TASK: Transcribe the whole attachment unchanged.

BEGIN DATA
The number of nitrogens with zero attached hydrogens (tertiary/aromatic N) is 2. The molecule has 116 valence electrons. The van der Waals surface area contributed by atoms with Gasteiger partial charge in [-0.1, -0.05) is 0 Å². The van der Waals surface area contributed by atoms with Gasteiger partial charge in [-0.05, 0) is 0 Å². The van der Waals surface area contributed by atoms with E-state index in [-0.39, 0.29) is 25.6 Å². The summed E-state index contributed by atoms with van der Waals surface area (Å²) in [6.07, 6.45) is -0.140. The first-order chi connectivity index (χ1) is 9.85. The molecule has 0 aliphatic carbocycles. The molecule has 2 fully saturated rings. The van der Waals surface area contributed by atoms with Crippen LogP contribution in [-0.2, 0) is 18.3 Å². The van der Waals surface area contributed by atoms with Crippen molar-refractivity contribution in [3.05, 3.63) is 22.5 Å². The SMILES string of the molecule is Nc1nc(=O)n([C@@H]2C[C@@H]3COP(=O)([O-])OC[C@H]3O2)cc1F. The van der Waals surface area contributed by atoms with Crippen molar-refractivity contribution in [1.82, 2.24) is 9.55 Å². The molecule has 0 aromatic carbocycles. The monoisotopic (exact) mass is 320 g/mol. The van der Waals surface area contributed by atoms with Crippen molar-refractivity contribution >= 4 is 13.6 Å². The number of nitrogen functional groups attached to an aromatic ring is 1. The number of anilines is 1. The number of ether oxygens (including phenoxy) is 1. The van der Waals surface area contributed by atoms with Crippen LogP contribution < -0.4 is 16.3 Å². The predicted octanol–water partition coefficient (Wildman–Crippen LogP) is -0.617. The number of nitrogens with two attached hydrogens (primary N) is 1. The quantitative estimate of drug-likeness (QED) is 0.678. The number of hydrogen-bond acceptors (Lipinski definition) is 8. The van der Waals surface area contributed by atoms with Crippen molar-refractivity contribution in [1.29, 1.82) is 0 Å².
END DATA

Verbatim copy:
The number of nitrogens with zero attached hydrogens (tertiary/aromatic N) is 2. The molecule has 116 valence electrons. The van der Waals surface area contributed by atoms with Gasteiger partial charge in [-0.1, -0.05) is 0 Å². The van der Waals surface area contributed by atoms with Gasteiger partial charge in [-0.05, 0) is 0 Å². The van der Waals surface area contributed by atoms with E-state index in [-0.39, 0.29) is 25.6 Å². The summed E-state index contributed by atoms with van der Waals surface area (Å²) in [6.07, 6.45) is -0.140. The first-order chi connectivity index (χ1) is 9.85. The molecule has 0 aliphatic carbocycles. The molecule has 2 fully saturated rings. The van der Waals surface area contributed by atoms with Crippen LogP contribution in [-0.2, 0) is 18.3 Å². The van der Waals surface area contributed by atoms with Crippen molar-refractivity contribution in [3.05, 3.63) is 22.5 Å². The SMILES string of the molecule is Nc1nc(=O)n([C@@H]2C[C@@H]3COP(=O)([O-])OC[C@H]3O2)cc1F. The van der Waals surface area contributed by atoms with Crippen molar-refractivity contribution in [1.82, 2.24) is 9.55 Å². The molecule has 0 aromatic carbocycles. The monoisotopic (exact) mass is 320 g/mol. The van der Waals surface area contributed by atoms with Crippen molar-refractivity contribution >= 4 is 13.6 Å². The number of nitrogen functional groups attached to an aromatic ring is 1. The number of anilines is 1. The number of ether oxygens (including phenoxy) is 1. The van der Waals surface area contributed by atoms with Crippen LogP contribution < -0.4 is 16.3 Å². The predicted octanol–water partition coefficient (Wildman–Crippen LogP) is -0.617. The number of nitrogens with two attached hydrogens (primary N) is 1. The quantitative estimate of drug-likeness (QED) is 0.678. The number of hydrogen-bond acceptors (Lipinski definition) is 8. The van der Waals surface area contributed by atoms with Crippen molar-refractivity contribution in [1.29, 1.82) is 0 Å².